Sunday, April 19, 2015
I am writing to you at the airport of Termez, a city on the southern border of Uzbekistan with Afghanistan. This city is so far the highest point of my trip. The city’s name is very likely after Demetrius, a general of Alexander the Great, who, after the death of Alexander, ruled this area. There are several important cultures met here: Greek, Bactrian, Buddhist, and later Islam. A village 20 km north of the city is still called Macedon (!!!) after more than two thousand years! I went to a ruin called Kampir Tepa (Tepa means “hill”) which is believed to be one of the 80+ Alexandrias: Alexandria-Oxus (Alexandria on the Oxus River, which is later called Amu Darya). It was a citadel of Greco-Bactrians from 4th c. BCE to 2nd c. CE. It is believed that Alexander himself and his troops took six days to cross the river and started settlement here. His third wife Roxana is from nearby place in today’s Tajikistan (less than 60 miles). I saw big ceramic storage jars. The fragments were laid out on the ground by working archaeologists from more than two thousand years ago! Really amazing!
There are also first and second century CE Kushan dynasty’s palaces (ruins of course) and several Buddhist stupas and monasteries. Hellenistic style Buddhist statues and column bases and capitals have been found in these ruins. Kushans were nomads coming from northern China (Dunhuang, Gansu province, China). Once they settled here, they started to adopt Greek alphabets, coinage, and art style. They were the ones who first made Buddha in human form. I will show you a statue found in a Buddhist monastery here. You can see both Greek and Indian/Gandara styles on it. The artifacts in this period and in this kind of cross-culture environment are the ones I am looking for for my research project, so I am really excited.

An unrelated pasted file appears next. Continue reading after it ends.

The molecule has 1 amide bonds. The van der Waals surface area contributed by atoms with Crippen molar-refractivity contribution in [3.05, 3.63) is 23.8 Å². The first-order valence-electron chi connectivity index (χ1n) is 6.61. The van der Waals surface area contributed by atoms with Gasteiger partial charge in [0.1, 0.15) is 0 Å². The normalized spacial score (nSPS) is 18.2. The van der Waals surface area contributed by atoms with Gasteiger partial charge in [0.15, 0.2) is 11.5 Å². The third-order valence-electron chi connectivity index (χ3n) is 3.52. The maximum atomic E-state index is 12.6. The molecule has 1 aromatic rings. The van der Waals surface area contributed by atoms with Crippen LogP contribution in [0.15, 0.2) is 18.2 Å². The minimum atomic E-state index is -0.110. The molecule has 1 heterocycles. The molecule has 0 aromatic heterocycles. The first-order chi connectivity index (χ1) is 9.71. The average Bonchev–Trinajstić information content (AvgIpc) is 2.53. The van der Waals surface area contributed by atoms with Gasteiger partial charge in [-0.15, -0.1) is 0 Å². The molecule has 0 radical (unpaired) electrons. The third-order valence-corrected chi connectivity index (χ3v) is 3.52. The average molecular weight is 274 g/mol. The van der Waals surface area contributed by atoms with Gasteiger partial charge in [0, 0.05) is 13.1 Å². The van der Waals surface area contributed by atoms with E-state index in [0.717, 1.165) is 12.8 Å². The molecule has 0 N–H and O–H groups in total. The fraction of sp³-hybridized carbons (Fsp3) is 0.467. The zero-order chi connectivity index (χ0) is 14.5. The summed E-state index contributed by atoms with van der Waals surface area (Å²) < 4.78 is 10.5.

In the central and western parts of the country, there were two other cultural areas: Khorazm (centered in Old Urgenchi in Turkmenistan, and Khiva in western Uzbekistan), where Iranian speaking people lived and Zoroastrianism was popular; and Sogdiana centered in Samarkand and Bukhara (also called Tranxiana: area between Oxus or Amu Darya and Syr Darya), where another Iranian group Sogdians lived.
Once Islam has conquered Central Asia, they built mosques and minarets. The oldest one left in Central Asia today is found here. It is dated 1108. There are overwhelmingly mosques and madrasas (monasteries) in the country. Many were originally built during Timurid time, but now most are reconstructed and repaired only after the Soviet era.
Amir Timur, or Tamerlane, who claimed himself as the descendant of Chengikhan and was a conqueror of Central and West Asia, Syria, and Egypt, is recognized as national iconic hero after Uzbekistan’s independence from USSR. His statues and monuments are found almost everywhere. He was born in a place not far from Tashkent. I have been to both of his birthplace and mausoleum.
Babur, one of Timur’s great-great grandsons became the founder of the Mughal Dynasty in India. To trace Babur’s life was one of my interests for the trip. He was born in Andijan, a city in the eastern part of Fergana Basin in the northeast of the country.
To be continued. (October 2014)